Updating the Tools
If you already have the tools installed, look out for an update notification in Visual Studio.
If you can’t wait to update, then you can go ahead, download and update the tools here!
Updating the Client Libraries
Along with updating the tools, you should also update the client libraries if you are already using the libraries in an existing project. Just go to NuGet Package Manager and look out for updates to the Office 365 API Client Libraries and update them all.
Since you are moving from Preview, it is always advised that you remove all the Office 365 API NuGet packages and then install them via Office 365 API Tools.
Few notable changes
- Azure Active Directory Graph library has undergone a name change. So, if you are already using the AAD Graph library, you may want to uninstall the previous version and install the latest version.
- There has been quite few namespace changes, so look out for them when building the project.
- ExchangeClient is now OutlookServicesClient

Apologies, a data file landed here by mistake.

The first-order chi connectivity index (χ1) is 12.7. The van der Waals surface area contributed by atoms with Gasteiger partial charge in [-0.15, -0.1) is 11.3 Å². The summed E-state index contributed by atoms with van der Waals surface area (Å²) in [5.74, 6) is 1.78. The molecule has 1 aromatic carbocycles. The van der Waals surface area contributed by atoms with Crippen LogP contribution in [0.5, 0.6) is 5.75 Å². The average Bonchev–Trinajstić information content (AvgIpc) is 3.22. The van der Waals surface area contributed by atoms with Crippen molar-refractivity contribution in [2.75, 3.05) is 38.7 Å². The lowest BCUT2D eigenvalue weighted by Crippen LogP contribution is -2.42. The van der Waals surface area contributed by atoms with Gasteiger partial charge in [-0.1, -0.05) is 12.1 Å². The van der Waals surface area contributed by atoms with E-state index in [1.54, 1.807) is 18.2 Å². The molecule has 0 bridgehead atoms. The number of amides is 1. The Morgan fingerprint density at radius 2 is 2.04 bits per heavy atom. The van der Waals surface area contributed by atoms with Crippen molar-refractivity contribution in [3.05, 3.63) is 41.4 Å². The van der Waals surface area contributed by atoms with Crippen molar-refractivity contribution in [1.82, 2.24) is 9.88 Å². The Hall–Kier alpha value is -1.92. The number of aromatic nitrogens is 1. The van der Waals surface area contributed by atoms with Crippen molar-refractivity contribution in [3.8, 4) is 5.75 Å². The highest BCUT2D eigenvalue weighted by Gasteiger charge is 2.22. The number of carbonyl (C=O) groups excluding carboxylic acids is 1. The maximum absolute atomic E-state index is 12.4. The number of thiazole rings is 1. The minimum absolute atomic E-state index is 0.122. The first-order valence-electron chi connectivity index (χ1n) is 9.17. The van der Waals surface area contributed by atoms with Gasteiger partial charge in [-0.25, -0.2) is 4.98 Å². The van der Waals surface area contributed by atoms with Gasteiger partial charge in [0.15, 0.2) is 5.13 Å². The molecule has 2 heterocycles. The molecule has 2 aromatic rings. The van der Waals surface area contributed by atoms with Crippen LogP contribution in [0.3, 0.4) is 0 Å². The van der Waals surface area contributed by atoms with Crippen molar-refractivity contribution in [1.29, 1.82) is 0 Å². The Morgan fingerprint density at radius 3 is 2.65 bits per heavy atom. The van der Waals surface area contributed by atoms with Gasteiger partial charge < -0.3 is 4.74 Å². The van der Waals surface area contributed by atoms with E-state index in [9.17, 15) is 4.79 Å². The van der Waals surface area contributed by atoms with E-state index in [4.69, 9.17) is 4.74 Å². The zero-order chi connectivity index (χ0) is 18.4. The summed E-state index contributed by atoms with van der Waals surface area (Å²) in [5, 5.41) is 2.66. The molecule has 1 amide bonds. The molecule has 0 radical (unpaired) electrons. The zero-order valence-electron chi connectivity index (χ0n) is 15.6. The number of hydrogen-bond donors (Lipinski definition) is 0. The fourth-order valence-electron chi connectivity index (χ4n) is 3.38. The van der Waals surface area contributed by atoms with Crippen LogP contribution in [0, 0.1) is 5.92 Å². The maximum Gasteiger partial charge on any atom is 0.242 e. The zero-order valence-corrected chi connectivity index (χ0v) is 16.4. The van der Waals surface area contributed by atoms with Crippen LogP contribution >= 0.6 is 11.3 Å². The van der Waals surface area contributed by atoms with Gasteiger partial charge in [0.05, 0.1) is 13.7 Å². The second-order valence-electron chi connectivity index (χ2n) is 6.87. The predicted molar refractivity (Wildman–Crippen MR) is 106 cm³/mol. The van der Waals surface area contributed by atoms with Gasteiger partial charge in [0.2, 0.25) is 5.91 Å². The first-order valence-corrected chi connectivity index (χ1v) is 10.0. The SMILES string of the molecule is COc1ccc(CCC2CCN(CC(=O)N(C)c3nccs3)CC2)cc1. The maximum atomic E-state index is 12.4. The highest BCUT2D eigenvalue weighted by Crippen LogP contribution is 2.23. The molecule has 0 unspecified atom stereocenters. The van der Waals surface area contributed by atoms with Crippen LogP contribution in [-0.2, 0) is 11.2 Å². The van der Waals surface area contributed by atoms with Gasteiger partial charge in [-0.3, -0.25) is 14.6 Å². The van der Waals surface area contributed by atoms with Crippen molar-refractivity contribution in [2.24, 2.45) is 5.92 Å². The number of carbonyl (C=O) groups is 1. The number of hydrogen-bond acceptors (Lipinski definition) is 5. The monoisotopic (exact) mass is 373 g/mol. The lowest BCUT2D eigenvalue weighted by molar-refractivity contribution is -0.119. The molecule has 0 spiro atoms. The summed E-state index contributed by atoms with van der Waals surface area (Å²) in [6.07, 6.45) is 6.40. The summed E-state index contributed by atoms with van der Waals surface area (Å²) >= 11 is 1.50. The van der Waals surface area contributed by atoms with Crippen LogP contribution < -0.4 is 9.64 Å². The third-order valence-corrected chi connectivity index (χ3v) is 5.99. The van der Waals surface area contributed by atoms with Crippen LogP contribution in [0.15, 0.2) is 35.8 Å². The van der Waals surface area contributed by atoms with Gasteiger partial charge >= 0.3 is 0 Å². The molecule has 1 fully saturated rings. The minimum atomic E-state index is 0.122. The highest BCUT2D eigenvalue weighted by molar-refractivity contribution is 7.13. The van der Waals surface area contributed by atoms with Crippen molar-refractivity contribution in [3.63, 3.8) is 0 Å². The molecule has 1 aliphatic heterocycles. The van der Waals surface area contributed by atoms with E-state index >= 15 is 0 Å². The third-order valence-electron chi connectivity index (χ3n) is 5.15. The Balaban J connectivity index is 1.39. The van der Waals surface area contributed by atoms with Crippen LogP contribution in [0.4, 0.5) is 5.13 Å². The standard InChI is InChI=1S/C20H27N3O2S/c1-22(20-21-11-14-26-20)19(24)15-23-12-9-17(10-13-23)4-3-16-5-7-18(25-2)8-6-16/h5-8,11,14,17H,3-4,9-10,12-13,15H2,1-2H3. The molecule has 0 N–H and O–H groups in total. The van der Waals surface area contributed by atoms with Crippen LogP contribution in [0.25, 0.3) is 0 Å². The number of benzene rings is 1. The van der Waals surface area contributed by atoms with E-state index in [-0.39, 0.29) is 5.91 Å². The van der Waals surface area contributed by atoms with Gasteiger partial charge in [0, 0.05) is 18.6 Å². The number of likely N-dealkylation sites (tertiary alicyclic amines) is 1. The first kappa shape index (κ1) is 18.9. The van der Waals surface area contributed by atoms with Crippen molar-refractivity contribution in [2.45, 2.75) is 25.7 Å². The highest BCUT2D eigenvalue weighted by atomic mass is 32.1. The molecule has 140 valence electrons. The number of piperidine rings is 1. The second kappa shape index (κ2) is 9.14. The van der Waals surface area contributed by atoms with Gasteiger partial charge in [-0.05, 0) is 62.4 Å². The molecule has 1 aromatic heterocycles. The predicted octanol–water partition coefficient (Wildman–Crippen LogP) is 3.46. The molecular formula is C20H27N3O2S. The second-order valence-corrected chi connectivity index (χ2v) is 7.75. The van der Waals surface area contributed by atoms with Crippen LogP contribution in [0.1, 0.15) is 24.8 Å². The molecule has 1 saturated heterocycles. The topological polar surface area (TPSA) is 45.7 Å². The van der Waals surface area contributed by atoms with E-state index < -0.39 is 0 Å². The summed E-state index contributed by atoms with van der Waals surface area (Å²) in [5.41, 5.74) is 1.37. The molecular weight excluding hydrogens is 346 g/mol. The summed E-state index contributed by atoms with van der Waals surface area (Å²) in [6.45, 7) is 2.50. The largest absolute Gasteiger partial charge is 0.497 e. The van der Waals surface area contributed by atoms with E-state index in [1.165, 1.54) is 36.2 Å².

- There is a new client for the Office 365 Discovery Service called DiscoveryClient
- The tools no longer adds sample code files to your project, instead redirects to the documentation portal where you will have instructions on how to write code against Office 365 APIs.
- Note: This document will be updated from time to time to reflect new information/updates.
Changes to Authentication Library
This is probably the biggest change you will notice. The libraries no longer have specific implementation for authentication.
You can use Active Directory Authentication Library to write code to authenticate against Windows Azure Active Directory.
To get started, you can view the awesome samples ADAL team has already published to GitHub – Here are a few that might interest you:
- WebApp-WebAPI-MultiTenant-OpenIdConnect-DotNet (replace the WebAPI calls to Office 365 API)
- WebApp-WebAPI-OAuth2-UserIdentity-DotNet (replace the WebAPI calls to Office 365 API)
- Client Applications Samples
Office Developer GitHub will also be updated with samples. Here is the first one that I published
This sample shows how to build an MVC web application that uses Azure AD for sign-in using the OpenID Connect protocol, and then calls a Office 365 API under the signed-in user’s identity using tokens obtained via OAuth 2.0. This sample uses the OpenID Connect, ASP.Net OWIN middleware and ADAL .Net.
Updates to dev.office.com and MSDN
Make sure you visit these links for some useful content:
As usual, do leave your comments and feedback if any!
Go Office 365 APIs! 🙂